Teachers’ union under unprecedented threat of legal action against Ictu
Second-tier teachers’ union ASTI has warned of possible legal action against the Irish Congress of Trade Unions (Ictu) in a dispute over ‘spheres of influence’ and the right to represent teachers in some schools .
ASTI is affiliated with Ictu and the issuance of legal correspondence and the threat of legal action are considered unprecedented in the labor movement.
The problem arose out of an internal dispute resolution committee process established by the Ictu – the umbrella body for the trade union movement – to deal with an ASTI complaint that the teachers’ union should have the right to recruit and represent teachers in specific types of schools.
There has been friction for some time between ASTI and the Teachers’ Union of Ireland (TUI) over performance rights.
However, details of ASTI’s warning that it may take legal action have appeared publicly in material Ictu is preparing for affiliates ahead of its next biennial conference in Belfast in two weeks.
A report from the executive council of the Ictu published in recent days indicates that ASTI’s lawyers had written to him warning him that he reserved the right to initiate proceedings, if necessary, arising from the treatment of a committee. litigation and the subsequent appeal process regarding his complaint. Posted.
ASTI argued in its complaint that the spheres of influence / representational rights established in secondary schools had been violated by TUI.
A first ICTU litigation committee supported, in substance, the establishment of a system of “open recruitment” by unions in community and comprehensive schools, schools of the education and training council, volunteer schools and schools educate together. This would be the subject of a protocol being developed on how it would work in practice.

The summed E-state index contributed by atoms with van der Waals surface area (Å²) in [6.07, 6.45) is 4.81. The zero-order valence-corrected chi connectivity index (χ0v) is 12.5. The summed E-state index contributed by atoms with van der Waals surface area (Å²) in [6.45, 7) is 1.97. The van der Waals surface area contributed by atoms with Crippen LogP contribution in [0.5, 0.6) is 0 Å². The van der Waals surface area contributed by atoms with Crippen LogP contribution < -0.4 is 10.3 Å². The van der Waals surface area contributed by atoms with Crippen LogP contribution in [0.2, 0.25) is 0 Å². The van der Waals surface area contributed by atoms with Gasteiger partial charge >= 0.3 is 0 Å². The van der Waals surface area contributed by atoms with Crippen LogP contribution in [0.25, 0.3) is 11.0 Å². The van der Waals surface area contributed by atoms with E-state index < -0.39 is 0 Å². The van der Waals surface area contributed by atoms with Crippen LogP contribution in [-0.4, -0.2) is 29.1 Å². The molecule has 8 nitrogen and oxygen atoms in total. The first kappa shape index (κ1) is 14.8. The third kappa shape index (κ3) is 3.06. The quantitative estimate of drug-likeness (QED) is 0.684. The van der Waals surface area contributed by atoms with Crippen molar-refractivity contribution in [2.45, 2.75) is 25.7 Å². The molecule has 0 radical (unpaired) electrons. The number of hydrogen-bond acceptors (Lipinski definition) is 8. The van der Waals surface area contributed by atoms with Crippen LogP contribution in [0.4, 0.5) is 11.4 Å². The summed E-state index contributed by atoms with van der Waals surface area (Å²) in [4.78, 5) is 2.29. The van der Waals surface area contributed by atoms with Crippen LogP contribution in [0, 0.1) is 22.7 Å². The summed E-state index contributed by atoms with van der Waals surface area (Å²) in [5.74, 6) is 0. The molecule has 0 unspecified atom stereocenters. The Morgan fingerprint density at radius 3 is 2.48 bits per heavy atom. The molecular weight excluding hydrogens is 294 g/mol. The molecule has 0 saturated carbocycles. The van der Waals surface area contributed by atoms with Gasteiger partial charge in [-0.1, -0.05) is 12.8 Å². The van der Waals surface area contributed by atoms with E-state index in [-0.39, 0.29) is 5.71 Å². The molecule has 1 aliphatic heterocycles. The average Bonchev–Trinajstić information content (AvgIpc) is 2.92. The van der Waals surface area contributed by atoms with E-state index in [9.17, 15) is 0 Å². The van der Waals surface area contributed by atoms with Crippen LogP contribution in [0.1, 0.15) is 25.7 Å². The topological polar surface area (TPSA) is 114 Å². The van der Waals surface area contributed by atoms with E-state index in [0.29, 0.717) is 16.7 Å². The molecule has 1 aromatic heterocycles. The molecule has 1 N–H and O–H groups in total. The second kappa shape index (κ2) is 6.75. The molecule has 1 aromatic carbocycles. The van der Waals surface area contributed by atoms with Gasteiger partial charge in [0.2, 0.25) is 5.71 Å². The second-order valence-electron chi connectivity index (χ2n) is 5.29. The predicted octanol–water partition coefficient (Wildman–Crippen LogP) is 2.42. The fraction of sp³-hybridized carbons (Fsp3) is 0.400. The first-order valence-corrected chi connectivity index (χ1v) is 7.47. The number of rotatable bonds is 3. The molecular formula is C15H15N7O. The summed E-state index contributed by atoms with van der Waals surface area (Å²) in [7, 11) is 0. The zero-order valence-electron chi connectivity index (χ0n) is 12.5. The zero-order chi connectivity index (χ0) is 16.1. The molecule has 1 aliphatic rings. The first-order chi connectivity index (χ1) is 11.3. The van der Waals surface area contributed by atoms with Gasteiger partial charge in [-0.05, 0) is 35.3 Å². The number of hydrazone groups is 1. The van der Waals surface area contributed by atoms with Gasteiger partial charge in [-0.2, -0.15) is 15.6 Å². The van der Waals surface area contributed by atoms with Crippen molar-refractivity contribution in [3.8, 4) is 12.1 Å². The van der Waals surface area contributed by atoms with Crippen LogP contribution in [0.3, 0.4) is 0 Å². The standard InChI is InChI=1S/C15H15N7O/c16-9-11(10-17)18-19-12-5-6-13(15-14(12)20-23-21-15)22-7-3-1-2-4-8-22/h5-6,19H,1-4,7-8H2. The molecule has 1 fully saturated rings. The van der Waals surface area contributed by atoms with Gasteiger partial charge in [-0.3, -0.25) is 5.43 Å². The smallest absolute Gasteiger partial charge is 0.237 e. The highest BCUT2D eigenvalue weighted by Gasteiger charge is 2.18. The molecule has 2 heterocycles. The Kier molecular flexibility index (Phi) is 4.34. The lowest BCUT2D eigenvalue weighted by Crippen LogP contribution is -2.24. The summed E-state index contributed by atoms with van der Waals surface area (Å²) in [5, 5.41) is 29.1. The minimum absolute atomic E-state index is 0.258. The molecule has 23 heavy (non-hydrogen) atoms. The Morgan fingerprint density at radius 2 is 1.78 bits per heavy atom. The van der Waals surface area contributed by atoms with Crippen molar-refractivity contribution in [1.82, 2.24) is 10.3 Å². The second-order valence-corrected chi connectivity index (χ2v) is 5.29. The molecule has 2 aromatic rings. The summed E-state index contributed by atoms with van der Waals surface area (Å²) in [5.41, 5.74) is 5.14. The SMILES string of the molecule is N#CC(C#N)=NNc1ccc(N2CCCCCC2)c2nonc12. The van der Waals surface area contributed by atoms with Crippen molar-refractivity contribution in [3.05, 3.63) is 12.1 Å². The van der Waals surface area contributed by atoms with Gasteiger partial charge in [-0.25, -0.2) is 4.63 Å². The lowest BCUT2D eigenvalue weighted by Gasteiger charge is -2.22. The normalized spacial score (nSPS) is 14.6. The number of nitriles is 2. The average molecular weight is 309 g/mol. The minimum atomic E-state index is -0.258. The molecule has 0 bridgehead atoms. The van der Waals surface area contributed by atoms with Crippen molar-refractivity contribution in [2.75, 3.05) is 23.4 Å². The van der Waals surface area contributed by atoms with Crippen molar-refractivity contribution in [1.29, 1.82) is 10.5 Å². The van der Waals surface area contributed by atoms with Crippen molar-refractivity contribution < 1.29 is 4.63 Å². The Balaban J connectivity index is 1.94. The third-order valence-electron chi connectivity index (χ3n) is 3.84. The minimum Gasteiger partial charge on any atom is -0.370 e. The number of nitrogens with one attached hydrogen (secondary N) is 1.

ASTI appealed and argued that an arrangement for shared performance rights would be of greater value to TUI when it would be “significantly disadvantaged”.
ASTI also argued that the Disputes Committee was not properly constituted under the rules of the Ictu. It is understood that this may form the basis of the warning of possible legal action.
The appeal committee did not accept ASTI’s complaint.
Ictu did not respond to questions about whether legal proceedings had in fact been initiated. ASTI said: “As these matters are confidential, we cannot comment.”
ASTI’s complaint about spheres of influence and rights of representation was the second it had filed against TUI.
A separate complaint regarding allegations that the TUI “poached” members during a dispute with the then government in 2017 over the Ictu’s rules was resolved in March. TUI paid nearly â¬ 280,000 in compensation to ASTI, which initially requested around â¬ 6 million.
ASTI argued in the appeal that it represented exclusively second-level teachers while TUI also had members who were teacher-researchers in third-level institutions. ASTI argued that a proposed shared performing rights agreement would be of greater value to TUI when it would be “significantly disadvantaged”.
TUI disputed this assertion. TUI said about 14,600 of its members in total, or just over 19,000, were in post-primary or secondary schools. He argued that since ASTI had around 16,000 members, the difference between the two organizations was quite small.
The TUI claimed that the post-primary sector is growing and that due to the agreed pupil-teacher ratios, the number of teachers in the sector will continue to increase in the years to come. He also argued that most of the growth in teacher numbers would occur in schools traditionally organized exclusively by TUI. He maintained that the open recruitment proposal would give ASTI the ability to recruit members in areas that were previously prohibited.